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How Much Is A TV In Prison: The Reality of Prison Televisions

Televisions are a common fixture in most American households. However, when someone is incarcerated, access to televisions becomes a privilege that must be earned through good behavior. This article will examine the policies surrounding televisions in prison, including how much they cost, what channels are available, and how vital they are to an inmate’s daily life. With over 2 million people behind bars in the United States, understanding the role of televisions in correctional facilities provides insight into our criminal justice system.

Prison TV Policies and Costs

The availability and types of televisions that prisoners can access depends on the policies of the specific facility they are housed in. Access is generally considered a privilege for inmates who avoid disciplinary infractions, rather than a right.

Federal Prisons

In federal prisons, inmates are allowed to purchase a 13-inch black and white television for their cell after 90 days without any violations. These small TVs cost around $150 at the commissary. After one year without infractions, prisoners can pay to upgrade to a 21-inch color television, which run $250-$350.

State Prisons

State prisons have their own policies, but commonly allow prisoners to buy TVs after 30 days. Costs are similar, around $100 for a small black and white unit, and up to $400 for a 21-32 inch color TV. Some states, like New York, prohibit televisions for inmates in solitary confinement.


County jails usually do not allow prisoners to have individual TVs, but provide them in common areas. Jails also tend to have stricter censorship of what channels are available compared to prisons. This is because jails house defendants awaiting trial, who have not yet been convicted.

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Limited Channel Selection

The number of approved channels available to inmates is extremely limited for several reasons:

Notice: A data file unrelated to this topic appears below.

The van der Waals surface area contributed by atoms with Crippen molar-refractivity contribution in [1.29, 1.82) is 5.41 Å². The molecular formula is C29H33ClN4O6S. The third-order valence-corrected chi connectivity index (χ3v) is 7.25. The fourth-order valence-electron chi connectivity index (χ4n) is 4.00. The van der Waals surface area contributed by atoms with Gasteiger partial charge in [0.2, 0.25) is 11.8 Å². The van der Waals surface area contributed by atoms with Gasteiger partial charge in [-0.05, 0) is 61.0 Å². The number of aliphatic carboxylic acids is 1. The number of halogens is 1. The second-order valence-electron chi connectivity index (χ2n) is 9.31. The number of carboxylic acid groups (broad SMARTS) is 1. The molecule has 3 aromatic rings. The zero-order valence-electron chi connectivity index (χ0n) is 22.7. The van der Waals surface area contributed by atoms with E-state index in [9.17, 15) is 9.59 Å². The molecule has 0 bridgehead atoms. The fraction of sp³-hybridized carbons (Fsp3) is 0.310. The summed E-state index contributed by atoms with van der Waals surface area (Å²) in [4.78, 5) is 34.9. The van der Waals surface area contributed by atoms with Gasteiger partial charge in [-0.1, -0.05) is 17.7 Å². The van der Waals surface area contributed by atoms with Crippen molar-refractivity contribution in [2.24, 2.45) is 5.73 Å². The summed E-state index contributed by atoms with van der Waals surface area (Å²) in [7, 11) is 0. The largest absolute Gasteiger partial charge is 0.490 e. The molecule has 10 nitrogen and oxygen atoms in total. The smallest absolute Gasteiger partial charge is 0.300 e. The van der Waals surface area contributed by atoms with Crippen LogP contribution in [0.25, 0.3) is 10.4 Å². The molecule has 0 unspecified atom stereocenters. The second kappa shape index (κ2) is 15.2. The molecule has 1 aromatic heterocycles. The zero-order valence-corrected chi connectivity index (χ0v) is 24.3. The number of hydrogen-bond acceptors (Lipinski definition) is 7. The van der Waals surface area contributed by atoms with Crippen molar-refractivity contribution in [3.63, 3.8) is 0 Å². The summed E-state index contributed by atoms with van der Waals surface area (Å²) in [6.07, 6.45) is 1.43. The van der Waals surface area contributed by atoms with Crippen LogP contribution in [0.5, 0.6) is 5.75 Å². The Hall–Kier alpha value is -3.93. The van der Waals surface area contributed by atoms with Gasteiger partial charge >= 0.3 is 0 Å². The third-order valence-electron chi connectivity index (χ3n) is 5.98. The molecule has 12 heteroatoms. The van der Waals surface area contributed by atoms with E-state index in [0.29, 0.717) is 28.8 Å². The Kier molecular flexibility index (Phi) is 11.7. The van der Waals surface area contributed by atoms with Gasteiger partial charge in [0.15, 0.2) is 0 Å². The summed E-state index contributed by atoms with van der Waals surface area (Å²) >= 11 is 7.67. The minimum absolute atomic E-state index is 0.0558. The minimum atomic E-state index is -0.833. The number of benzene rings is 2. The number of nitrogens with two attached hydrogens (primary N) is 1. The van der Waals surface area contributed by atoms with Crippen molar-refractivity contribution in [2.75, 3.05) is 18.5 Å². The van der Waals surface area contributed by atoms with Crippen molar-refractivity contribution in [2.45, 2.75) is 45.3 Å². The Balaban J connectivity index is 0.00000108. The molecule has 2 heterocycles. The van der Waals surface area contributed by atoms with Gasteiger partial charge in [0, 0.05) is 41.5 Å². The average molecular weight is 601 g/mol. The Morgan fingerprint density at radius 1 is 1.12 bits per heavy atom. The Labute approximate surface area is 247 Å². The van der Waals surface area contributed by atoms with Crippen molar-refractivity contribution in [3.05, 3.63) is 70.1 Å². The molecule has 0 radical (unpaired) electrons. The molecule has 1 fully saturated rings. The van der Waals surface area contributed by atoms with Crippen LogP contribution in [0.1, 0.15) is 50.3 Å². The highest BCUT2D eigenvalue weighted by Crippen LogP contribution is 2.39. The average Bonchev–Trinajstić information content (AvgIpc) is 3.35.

Security Concerns

Prison officials restrict certain channels or programs that could pose security threats. For example, channels covering criminal activity, violence, or law enforcement may be blocked to prevent inmates gathering intel. Educational channels are prioritized.

Budget Constraints

Public prisons do not allocate much funding for television programming. They opt for basic cable packages to save on costs. Subscribing to premium channels is rare even in minimum security facilities.


Channels with sexually explicit, vulgar, or obscene content are blocked in correctional facilities. Officials aim to rehabilitate prisoners and limit exposure to morally questionable influences. Reality shows featuring partying, drama and fighting are also prohibited.

Educational offerings like Discovery, History Channel and PBS are staples. Sports like ESPN provide a diversion for inmates. But beyond that, prison TV selection is sparse compared to home viewing.

Importance of TV Time

While prison TV policies may seem strict, television time is still extremely valued by those incarcerated. Here’s why:


Television provides a much-needed form of entertainment to pass the time for inmates. Whether watching movies, sports or game shows, TV transports prisoners briefly out of the stark reality of prison life. Taking away television is an effective disciplinary tactic.

Information Source

TV offers a window into current events and news. Prisons restrict internet access, so television serves as a vital information conduit. Staying informed helps inmates feel connected to society.

Habit and Normalcy

Watching TV is a habit for most Americans. Allowing television provides inmates some sense of normalcy behind bars. Maintaining routines and pastimes from regular life can benefit prisoner mental health and reform.

Social Outlet

In crowded facilities, inmates often share a common TV room. This creates a communal setting for prisoners to bond over shows. Sports events also unite inmates cheering together. Televisions provide social outlets to prevent isolation.

While security and cost concerns limit prison televisions, they remain important for inmate morale, reform and rehabilitation. Removing TV access punishes prisoners severely by stripping away entertainment, information, normal routines and socialization. Despite restrictions, TV time is still treasured behind bars.

Notable Crimes and TV Restrictions

While well-behaved inmates eventually earn television privileges, those who commit serious crimes often face severe restrictions. Here are some recent high-profile cases and the limits placed on their TV access:

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James Holmes – Aurora Theater Shooting

  • Crime: Killed 12 people and injured 70 in a mass shooting at a Colorado movie theater in 2012.
  • Sentence: 12 life sentences without parole + 3,318 years
  • TV Restriction: Banned from having television or any electronics in his cell.

Dylann Roof – Charleston Church Shooting

  • Crime: Murdered 9 African Americans during a bible study session at a church in Charleston, SC in 2015.
  • Sentence: Death sentence.
  • TV Restriction: Can only view religious programming on a small black and white TV.